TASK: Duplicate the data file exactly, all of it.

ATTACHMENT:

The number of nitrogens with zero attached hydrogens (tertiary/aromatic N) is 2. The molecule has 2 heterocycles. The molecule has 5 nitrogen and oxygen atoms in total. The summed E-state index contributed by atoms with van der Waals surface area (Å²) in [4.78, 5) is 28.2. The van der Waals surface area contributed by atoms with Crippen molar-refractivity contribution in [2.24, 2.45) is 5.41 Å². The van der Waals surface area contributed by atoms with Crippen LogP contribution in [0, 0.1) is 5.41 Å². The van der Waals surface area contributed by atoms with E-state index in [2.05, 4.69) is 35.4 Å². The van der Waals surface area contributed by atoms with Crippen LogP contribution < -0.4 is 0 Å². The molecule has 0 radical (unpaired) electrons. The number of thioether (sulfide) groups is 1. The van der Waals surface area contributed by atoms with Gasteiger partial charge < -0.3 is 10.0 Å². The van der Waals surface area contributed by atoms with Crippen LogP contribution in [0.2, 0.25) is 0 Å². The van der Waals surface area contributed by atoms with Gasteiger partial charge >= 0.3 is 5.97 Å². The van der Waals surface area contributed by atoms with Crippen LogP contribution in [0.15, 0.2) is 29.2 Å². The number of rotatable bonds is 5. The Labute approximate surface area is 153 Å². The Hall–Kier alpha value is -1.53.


The number of nitrogens with zero attached hydrogens (tertiary/aromatic N) is 2. The molecule has 2 heterocycles. The molecule has 5 nitrogen and oxygen atoms in total. The summed E-state index contributed by atoms with van der Waals surface area (Å²) in [4.78, 5) is 28.2. The van der Waals surface area contributed by atoms with Crippen molar-refractivity contribution in [2.24, 2.45) is 5.41 Å². The van der Waals surface area contributed by atoms with Crippen LogP contribution in [0, 0.1) is 5.41 Å². The van der Waals surface area contributed by atoms with E-state index in [2.05, 4.69) is 35.4 Å². The van der Waals surface area contributed by atoms with Crippen LogP contribution < -0.4 is 0 Å². The molecule has 0 radical (unpaired) electrons. The number of thioether (sulfide) groups is 1. The van der Waals surface area contributed by atoms with Gasteiger partial charge < -0.3 is 10.0 Å². The van der Waals surface area contributed by atoms with Crippen LogP contribution in [0.2, 0.25) is 0 Å². The van der Waals surface area contributed by atoms with Gasteiger partial charge >= 0.3 is 5.97 Å². The van der Waals surface area contributed by atoms with Crippen LogP contribution in [0.15, 0.2) is 29.2 Å². The number of rotatable bonds is 5. The Labute approximate surface area is 153 Å². The Hall–Kier alpha value is -1.53.